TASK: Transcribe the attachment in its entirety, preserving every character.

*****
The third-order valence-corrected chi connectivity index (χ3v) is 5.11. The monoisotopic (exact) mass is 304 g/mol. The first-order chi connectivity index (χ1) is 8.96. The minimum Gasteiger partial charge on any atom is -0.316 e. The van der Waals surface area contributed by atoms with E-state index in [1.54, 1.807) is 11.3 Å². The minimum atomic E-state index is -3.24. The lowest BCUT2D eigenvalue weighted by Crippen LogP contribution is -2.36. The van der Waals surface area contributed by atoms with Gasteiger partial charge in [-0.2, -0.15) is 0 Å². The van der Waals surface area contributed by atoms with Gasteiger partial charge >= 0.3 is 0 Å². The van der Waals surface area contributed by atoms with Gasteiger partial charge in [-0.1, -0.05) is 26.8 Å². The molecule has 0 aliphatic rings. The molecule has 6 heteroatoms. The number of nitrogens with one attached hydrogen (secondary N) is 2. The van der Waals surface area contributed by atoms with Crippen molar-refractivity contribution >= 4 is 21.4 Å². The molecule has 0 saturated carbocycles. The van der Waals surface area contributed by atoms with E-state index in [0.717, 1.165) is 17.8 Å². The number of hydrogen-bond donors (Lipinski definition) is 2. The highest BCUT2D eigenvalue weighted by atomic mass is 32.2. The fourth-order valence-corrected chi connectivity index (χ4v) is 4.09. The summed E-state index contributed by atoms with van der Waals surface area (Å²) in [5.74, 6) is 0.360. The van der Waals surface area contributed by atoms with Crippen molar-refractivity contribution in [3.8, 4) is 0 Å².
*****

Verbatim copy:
The third-order valence-corrected chi connectivity index (χ3v) is 5.11. The monoisotopic (exact) mass is 304 g/mol. The first-order chi connectivity index (χ1) is 8.96. The minimum Gasteiger partial charge on any atom is -0.316 e. The van der Waals surface area contributed by atoms with E-state index in [1.54, 1.807) is 11.3 Å². The minimum atomic E-state index is -3.24. The lowest BCUT2D eigenvalue weighted by Crippen LogP contribution is -2.36. The van der Waals surface area contributed by atoms with Gasteiger partial charge in [-0.2, -0.15) is 0 Å². The van der Waals surface area contributed by atoms with Gasteiger partial charge >= 0.3 is 0 Å². The van der Waals surface area contributed by atoms with Gasteiger partial charge in [-0.1, -0.05) is 26.8 Å². The molecule has 0 aliphatic rings. The molecule has 6 heteroatoms. The number of nitrogens with one attached hydrogen (secondary N) is 2. The van der Waals surface area contributed by atoms with Crippen molar-refractivity contribution >= 4 is 21.4 Å². The molecule has 0 saturated carbocycles. The van der Waals surface area contributed by atoms with E-state index in [0.717, 1.165) is 17.8 Å². The number of hydrogen-bond donors (Lipinski definition) is 2. The highest BCUT2D eigenvalue weighted by atomic mass is 32.2. The fourth-order valence-corrected chi connectivity index (χ4v) is 4.09. The summed E-state index contributed by atoms with van der Waals surface area (Å²) in [5.74, 6) is 0.360. The van der Waals surface area contributed by atoms with Crippen molar-refractivity contribution in [3.8, 4) is 0 Å².